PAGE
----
The likelihood of getting ATE insurance to cover the costs that a litigant will have to pay is scarce. It is because in many areas (for example, medical negligence cases), the prospects of success is often difficult to predict and calculate. In these circumstances, insurance companies may not wish to take such a risk. Even if ATE insurance could be offered, the premium would be very high (many thousands pounds in some cases). Without ATE insurance, a conditional fee arrangement would be difficult, if not possible, to sustain. For example, the Law Reform Commission of Hong Kong Special Administrative Region, China, acknowledged that its proposal to set up a conditional fees regime would be difficult to sustain without a commercially viable and long-term ATE insurance 12.
Zero-Sum Gain – Implications of Success Fee and ATE Insurance
It has been suggested that conditional fees agreement enhances access to justice but denies effective access to compensation. It has been contended that CFA’s erode the value of claimants’ compensation by allowing lawyers to double their normal fees for certain cases 10. If the successful client was unable to recover the uplift from his opponent, he would have to pay for himself out of the damages awarded. Very often, this would result in the claimant’s damages being halved. In some extreme cases, the winning parties even owe money at the end of the litigation.
Until the Access to Justice Act 1999, a successful litigant who had made use of the conditional fee arrangements was obliged to pay the success fee from the costs recoverable from the losing party. However he was unable to recover the success fee from his opponent. Section 6 of the 1999 Act changed the situation by providing that “a costs per order made in any proceedings may, subject to the rules of court, include a provision for the payment of any fees payable under a CFA” 13. Although the uplift may now be recovered under the statutory provision, there is a chance that a litigant has to pay his or her lawyers for any costs that the losing party is not ordered to pay. This could convert the conditional fee arrangements into a zero-sum gain and restrict the access to compensation.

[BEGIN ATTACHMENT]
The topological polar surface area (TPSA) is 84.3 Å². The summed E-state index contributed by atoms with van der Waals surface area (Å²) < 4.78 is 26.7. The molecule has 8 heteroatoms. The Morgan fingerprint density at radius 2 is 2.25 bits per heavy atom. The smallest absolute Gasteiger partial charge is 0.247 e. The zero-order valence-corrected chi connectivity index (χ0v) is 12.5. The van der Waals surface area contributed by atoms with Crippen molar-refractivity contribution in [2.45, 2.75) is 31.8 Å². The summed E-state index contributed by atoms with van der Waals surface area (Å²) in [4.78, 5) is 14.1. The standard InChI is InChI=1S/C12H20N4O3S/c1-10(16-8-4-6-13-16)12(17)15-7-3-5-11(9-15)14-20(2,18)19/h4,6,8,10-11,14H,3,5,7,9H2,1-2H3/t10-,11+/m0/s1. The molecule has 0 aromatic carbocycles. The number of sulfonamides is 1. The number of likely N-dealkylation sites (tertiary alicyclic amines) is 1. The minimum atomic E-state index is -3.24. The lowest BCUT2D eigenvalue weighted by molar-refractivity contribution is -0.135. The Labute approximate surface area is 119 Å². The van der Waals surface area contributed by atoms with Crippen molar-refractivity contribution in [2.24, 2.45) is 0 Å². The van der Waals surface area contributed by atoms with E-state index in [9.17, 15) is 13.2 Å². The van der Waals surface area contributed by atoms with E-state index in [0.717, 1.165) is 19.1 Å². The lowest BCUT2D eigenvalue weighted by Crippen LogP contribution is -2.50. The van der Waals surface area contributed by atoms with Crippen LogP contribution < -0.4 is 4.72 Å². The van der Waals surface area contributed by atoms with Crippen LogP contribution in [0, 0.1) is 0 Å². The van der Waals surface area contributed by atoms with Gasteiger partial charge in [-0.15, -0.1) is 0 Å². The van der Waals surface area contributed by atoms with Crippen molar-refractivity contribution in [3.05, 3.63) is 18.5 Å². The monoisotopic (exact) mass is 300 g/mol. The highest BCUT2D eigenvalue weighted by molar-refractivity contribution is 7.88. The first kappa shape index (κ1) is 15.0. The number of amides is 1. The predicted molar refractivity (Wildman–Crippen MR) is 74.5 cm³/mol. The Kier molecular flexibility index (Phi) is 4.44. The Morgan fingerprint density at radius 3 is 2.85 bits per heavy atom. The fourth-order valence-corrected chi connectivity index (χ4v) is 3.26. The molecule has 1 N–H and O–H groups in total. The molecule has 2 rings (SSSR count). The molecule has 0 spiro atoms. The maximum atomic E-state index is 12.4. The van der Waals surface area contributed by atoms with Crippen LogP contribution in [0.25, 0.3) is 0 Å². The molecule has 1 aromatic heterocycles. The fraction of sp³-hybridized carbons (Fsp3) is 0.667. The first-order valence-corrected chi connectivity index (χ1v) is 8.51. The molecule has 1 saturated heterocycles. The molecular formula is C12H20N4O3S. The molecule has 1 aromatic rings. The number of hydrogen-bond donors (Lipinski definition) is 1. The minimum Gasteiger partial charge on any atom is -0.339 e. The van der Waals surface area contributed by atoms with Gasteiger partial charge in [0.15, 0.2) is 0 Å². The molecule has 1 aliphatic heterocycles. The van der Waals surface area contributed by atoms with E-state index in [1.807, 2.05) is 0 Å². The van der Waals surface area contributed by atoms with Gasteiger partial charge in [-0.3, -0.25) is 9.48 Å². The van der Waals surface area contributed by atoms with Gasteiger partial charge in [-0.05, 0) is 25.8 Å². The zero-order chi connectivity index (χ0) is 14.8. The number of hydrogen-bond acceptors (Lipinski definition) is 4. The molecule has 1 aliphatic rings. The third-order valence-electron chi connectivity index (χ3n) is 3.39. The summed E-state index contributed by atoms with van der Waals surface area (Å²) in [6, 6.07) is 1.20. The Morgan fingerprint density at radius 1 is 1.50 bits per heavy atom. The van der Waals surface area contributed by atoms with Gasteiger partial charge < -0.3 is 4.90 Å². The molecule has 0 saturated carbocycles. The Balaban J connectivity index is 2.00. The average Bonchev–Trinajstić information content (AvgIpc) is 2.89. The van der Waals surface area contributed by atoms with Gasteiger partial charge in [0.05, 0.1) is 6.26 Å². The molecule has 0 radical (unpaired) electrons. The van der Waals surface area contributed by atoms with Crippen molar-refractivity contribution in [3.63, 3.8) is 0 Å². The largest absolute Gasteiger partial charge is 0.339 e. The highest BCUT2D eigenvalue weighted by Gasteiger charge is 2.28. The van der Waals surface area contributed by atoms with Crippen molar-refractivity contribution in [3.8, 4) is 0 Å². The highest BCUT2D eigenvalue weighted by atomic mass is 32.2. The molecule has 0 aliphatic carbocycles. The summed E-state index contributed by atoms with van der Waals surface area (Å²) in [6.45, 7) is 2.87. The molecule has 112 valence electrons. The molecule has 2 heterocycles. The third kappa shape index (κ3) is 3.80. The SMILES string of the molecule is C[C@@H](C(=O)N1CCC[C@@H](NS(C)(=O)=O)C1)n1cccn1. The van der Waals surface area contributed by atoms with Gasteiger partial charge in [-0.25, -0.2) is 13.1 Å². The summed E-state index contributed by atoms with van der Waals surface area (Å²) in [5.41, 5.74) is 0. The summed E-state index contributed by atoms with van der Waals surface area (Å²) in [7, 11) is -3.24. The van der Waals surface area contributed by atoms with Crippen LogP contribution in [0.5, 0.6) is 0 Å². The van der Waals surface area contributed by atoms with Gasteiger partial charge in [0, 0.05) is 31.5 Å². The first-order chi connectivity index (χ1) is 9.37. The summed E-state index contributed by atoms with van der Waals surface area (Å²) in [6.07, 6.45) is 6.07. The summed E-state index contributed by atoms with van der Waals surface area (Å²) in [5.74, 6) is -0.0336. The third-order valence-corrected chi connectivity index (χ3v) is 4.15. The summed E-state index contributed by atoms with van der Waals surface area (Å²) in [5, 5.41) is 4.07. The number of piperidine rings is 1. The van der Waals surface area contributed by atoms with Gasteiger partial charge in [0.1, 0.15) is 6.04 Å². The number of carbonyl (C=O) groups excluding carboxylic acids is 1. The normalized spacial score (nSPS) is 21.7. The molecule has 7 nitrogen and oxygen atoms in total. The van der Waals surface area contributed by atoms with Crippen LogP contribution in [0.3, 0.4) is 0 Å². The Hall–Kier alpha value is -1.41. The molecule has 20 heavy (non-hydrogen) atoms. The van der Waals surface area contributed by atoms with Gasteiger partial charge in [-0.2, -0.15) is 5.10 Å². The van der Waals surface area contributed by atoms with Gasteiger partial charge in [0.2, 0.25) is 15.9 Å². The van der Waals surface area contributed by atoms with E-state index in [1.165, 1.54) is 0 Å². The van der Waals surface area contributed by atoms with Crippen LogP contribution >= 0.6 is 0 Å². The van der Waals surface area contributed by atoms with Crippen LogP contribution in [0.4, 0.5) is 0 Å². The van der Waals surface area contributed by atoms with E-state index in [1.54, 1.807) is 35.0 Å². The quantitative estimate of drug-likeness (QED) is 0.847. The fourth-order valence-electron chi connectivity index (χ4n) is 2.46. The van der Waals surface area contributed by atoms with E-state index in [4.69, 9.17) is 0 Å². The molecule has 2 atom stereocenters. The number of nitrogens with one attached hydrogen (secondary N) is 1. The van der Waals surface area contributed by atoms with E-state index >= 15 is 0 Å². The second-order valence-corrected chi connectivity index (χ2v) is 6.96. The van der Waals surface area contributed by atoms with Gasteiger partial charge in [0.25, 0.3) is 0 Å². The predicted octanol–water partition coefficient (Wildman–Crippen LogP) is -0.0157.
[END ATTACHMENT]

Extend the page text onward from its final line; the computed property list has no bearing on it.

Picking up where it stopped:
Lack of Regulation
It has been pointed out that most people do not have the time, inclination or ability to familiarize them with the risks and liabilities they are exposing themselves to as the conditional fee agreements have not been clearly explained to them. They might be misled to believe that the arrangements are genuinely “No win, no fee”. The consumers might also be subject to high-pressure sales tactics by unqualified intermediaries introducing them to a legal process 14. Moreover, there are usually other disbursements such as court fees or fees for medical reports which are hidden and unpredictable to the consumers.
Although the regime of conditional fees is not completely flawless and some of the criticisms are well founded, the truth of the matter is that it has enabled more litigants to enforce their legal rights in a court of law. More and more claimants whose ability to pursue a claim was jeopardized by a lack of means sufficient to instruct lawyers to conduct a privately funded action have been given access to justice. It is submitted that the conditional fees scheme in England has generally proved to be an effective vehicle to address the concerns of the society, including the fundamental human right of equality before the law and the alarming cost of legal aid services. That said, every effort should be made to improve the scheme so as to make it just, cost-effective and efficient.